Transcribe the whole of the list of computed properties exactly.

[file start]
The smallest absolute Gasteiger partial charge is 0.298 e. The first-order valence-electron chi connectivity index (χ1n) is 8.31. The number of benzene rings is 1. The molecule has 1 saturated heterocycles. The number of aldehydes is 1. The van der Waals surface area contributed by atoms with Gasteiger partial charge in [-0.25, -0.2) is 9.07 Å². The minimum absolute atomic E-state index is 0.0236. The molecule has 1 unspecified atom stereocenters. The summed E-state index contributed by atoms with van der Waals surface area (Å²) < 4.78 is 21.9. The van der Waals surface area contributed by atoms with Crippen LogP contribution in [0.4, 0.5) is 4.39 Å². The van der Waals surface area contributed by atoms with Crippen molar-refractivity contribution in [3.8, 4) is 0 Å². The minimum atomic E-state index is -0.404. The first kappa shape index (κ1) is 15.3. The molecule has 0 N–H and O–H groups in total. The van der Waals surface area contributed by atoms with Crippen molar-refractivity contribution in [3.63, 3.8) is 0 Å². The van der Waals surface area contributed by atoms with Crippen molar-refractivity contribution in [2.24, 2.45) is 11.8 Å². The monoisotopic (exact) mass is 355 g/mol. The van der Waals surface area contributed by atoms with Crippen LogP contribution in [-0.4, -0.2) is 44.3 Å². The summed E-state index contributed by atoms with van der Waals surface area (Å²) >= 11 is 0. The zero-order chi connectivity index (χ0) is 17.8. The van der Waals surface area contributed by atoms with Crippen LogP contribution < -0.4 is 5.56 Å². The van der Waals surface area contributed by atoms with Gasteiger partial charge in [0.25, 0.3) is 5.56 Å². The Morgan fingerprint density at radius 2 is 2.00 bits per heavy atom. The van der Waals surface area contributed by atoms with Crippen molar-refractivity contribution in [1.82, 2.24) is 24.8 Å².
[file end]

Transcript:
The smallest absolute Gasteiger partial charge is 0.298 e. The first-order valence-electron chi connectivity index (χ1n) is 8.31. The number of benzene rings is 1. The molecule has 1 saturated heterocycles. The number of aldehydes is 1. The van der Waals surface area contributed by atoms with Gasteiger partial charge in [-0.25, -0.2) is 9.07 Å². The minimum absolute atomic E-state index is 0.0236. The molecule has 1 unspecified atom stereocenters. The summed E-state index contributed by atoms with van der Waals surface area (Å²) < 4.78 is 21.9. The van der Waals surface area contributed by atoms with Crippen LogP contribution in [0.4, 0.5) is 4.39 Å². The van der Waals surface area contributed by atoms with Crippen molar-refractivity contribution in [3.8, 4) is 0 Å². The minimum atomic E-state index is -0.404. The first kappa shape index (κ1) is 15.3. The molecule has 0 N–H and O–H groups in total. The van der Waals surface area contributed by atoms with Crippen molar-refractivity contribution in [3.63, 3.8) is 0 Å². The van der Waals surface area contributed by atoms with Crippen molar-refractivity contribution in [2.24, 2.45) is 11.8 Å². The monoisotopic (exact) mass is 355 g/mol. The van der Waals surface area contributed by atoms with Crippen LogP contribution in [-0.4, -0.2) is 44.3 Å². The summed E-state index contributed by atoms with van der Waals surface area (Å²) >= 11 is 0. The zero-order chi connectivity index (χ0) is 17.8. The van der Waals surface area contributed by atoms with Crippen LogP contribution < -0.4 is 5.56 Å². The van der Waals surface area contributed by atoms with Gasteiger partial charge in [0.25, 0.3) is 5.56 Å². The Morgan fingerprint density at radius 2 is 2.00 bits per heavy atom. The van der Waals surface area contributed by atoms with Crippen molar-refractivity contribution in [1.82, 2.24) is 24.8 Å².